Fiction Reviews

Cold Storage

(2019) David Koepp, HQ, £12.99, hrdbk, 309pp, ISBN 978-0-008-33450-5


This is a debut novel but the author has much experience of story telling, being a screenwriter and director who has been involved with Jurassic Park, Spider-Man, Panic Room, War of the Worlds and Mission: Impossible, amongst others.  This experience shows as the story works very nicely; it is fairly simple and clips along at a decent pace.  The author refers to it as horror, though I would class it as a science fiction thriller; an enjoyable, page-turning, thriller.

Back in 1979 Skylab fell out of orbit and most of it burnt up in the atmosphere (that bit is true). One of the experiments running on Skylab was on an aggressive fungus, which had been sent up there to test the impact of zero gravity on its growth properties. As it happened the tank containing the fungus survived re-entry and crashed into the middle of Australia’s Gibson Desert, hundreds of miles from anywhere at all other than the tiny clutch of buildings known as the Kiwirrkurra Community.  After a while it was found by a local and kept as a souvenir.

The story opens in December 1987.  In an effort to clean up the now rusting tank, its new owner had polished it and inadvertently triggered the dormant fungus into growth. Maybe it was due to the effects of radiation or perhaps some form of contamination, but the fungus had mutated and it was now extremely nasty.  It was fast growing and it was hungry, and it found humans very much to its taste.  Fortunately a phone call for help was picked up by the right people and a team was sent in, though too late to save anyone. It did not take long for Roberto Diaz and Trini Romano, of the United States DNA (Defense Nuclear Agency, headed by Gordon Gray), to arrive on the scene, contain the threat, and destroy every trace of the fungus bar a small sample taken for further study.

Of course, that sample should never have been taken; it should all have been totally destroyed, once and for all.  However, despite warnings from the agents that it was an extinction-level threat the fungus sample was placed in storage, deep in a special facility in eastern Kansas.  The Atchinson Caves had started out as mines but during the cold war, being derelict, the government had taken them over and turned them into secure underground storage for such sensitive items as nuclear devices.  They had also dug a lot deeper and created a number of sub-levels. The sample was placed in the very lowest level, where it would be kept at almost freezing point.  It would be safe, it would be completely inactive; well almost.  To quote from the book:

‘The storage plan for Cordyceps novus was a perfect one.
Unless, that is, Gordon Gray took early retirement.
And his successor decided sub-level 4 was better off sealed up and forgotten.
And the temperature of the planet rose.
But how likely was any of that?’

That is the set-up and, of course, we have the main story.  It is now March 2019 and the Atchinson Caves had been cleared out by the government years ago and sold off.  The caves were now a public storage facility and nobody knew about the sealed up sub-levels.  Over the intervening years – although very, very slowly – the fungus, Cordyceps novus had attacked its containment vessel and escaped. It was beginning to spread.  The only warning the world had was an alarm sounding on an old control panel hidden behind sealed up walls.  Fortunately, it was loud enough to be heard by Teacake and Naomi, the two security guards on duty that night, but they had no idea what they were walking into.  More fortunately, the alarm also went off at DTRA (Defense Threat Reduction Agency) and Roberto Diaz, now retired, got a call in the middle of the night.  He was the only one who would know what it meant or what to do and he was going to have to move very fast and be very lucky if he was to save all life as we know it, else the planet would have a very different future…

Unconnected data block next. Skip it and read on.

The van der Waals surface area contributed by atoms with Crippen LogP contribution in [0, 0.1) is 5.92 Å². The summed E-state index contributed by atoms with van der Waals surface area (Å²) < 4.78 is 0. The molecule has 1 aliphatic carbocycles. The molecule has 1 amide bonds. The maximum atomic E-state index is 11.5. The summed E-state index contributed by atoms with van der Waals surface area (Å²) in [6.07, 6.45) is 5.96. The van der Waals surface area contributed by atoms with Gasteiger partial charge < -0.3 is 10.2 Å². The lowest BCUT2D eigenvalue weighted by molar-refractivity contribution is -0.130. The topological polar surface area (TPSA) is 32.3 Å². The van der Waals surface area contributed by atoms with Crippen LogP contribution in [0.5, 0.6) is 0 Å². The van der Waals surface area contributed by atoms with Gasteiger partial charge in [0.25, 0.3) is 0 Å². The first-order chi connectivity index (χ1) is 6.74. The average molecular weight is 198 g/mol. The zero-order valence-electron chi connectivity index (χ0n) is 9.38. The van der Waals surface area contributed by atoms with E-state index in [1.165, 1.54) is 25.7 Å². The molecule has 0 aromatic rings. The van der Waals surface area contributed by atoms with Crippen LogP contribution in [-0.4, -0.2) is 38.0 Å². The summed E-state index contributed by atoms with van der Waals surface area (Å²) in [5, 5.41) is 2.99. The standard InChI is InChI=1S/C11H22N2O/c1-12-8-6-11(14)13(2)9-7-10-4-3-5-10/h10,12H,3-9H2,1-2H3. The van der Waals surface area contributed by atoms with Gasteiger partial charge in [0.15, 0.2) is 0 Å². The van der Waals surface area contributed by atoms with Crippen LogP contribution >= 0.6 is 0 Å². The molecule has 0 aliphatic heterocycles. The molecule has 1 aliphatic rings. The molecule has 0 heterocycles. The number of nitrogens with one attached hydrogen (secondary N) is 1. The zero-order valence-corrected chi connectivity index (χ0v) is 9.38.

I found this to be a most entertaining romp.  The pages turned easily and the story moved along nicely.  It is a simple story that just tells it as it is; there are no surprising, out-of-the-blue, twists and turns, no treacherous other parties, and no complex goings-on.  It often diverted a little to review the backgrounds of the characters but, as these were interesting and often humorous, they added to the story.  The author used the neat trick of following part of the story via  one character then something odd happening, as if he had lost his own plot; however, just a few pages later he would backtrack by a few minutes or hours and follow another character to the same point, thus explaining the anomaly as he brought the reader up to date.  He used this technique a number of times and it worked very well in this setting; it is the sort of editing one sometimes sees in films or TV programmes and, indeed, I sometimes had the feeling I was watching a film in my mind.  In addition to telling the story itself, there is a constant, slightly cynical attitude to describing people and day-to-day events, and this really added to the enjoyment - adventure written with a humorous style.

I look forward to more novels from David Koepp.

Peter Tyers


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